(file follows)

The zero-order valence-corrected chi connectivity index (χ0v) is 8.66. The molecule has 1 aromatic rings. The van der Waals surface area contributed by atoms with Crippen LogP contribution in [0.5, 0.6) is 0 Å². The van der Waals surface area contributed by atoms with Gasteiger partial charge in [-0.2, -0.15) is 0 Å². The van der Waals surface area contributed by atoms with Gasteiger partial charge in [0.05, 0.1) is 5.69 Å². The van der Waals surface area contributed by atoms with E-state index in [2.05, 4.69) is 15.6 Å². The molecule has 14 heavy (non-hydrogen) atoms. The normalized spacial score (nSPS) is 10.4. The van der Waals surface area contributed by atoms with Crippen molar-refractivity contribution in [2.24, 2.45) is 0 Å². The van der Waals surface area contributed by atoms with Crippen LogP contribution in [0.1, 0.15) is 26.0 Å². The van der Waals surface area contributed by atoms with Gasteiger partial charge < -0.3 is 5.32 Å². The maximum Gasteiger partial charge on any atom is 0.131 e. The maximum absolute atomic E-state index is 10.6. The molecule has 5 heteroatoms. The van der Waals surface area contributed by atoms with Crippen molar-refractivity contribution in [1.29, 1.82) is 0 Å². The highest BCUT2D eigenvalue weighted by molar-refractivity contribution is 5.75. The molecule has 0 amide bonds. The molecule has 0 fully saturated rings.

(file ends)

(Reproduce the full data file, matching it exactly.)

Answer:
The zero-order valence-corrected chi connectivity index (χ0v) is 8.66. The molecule has 1 aromatic rings. The van der Waals surface area contributed by atoms with Crippen LogP contribution in [0.5, 0.6) is 0 Å². The van der Waals surface area contributed by atoms with Gasteiger partial charge in [-0.2, -0.15) is 0 Å². The van der Waals surface area contributed by atoms with Gasteiger partial charge in [0.05, 0.1) is 5.69 Å². The van der Waals surface area contributed by atoms with E-state index in [2.05, 4.69) is 15.6 Å². The molecule has 14 heavy (non-hydrogen) atoms. The normalized spacial score (nSPS) is 10.4. The van der Waals surface area contributed by atoms with Crippen molar-refractivity contribution in [2.24, 2.45) is 0 Å². The van der Waals surface area contributed by atoms with Crippen LogP contribution in [0.1, 0.15) is 26.0 Å². The van der Waals surface area contributed by atoms with Gasteiger partial charge < -0.3 is 5.32 Å². The maximum Gasteiger partial charge on any atom is 0.131 e. The maximum absolute atomic E-state index is 10.6. The molecule has 5 heteroatoms. The van der Waals surface area contributed by atoms with Crippen molar-refractivity contribution in [1.29, 1.82) is 0 Å². The highest BCUT2D eigenvalue weighted by molar-refractivity contribution is 5.75. The molecule has 0 amide bonds. The molecule has 0 fully saturated rings.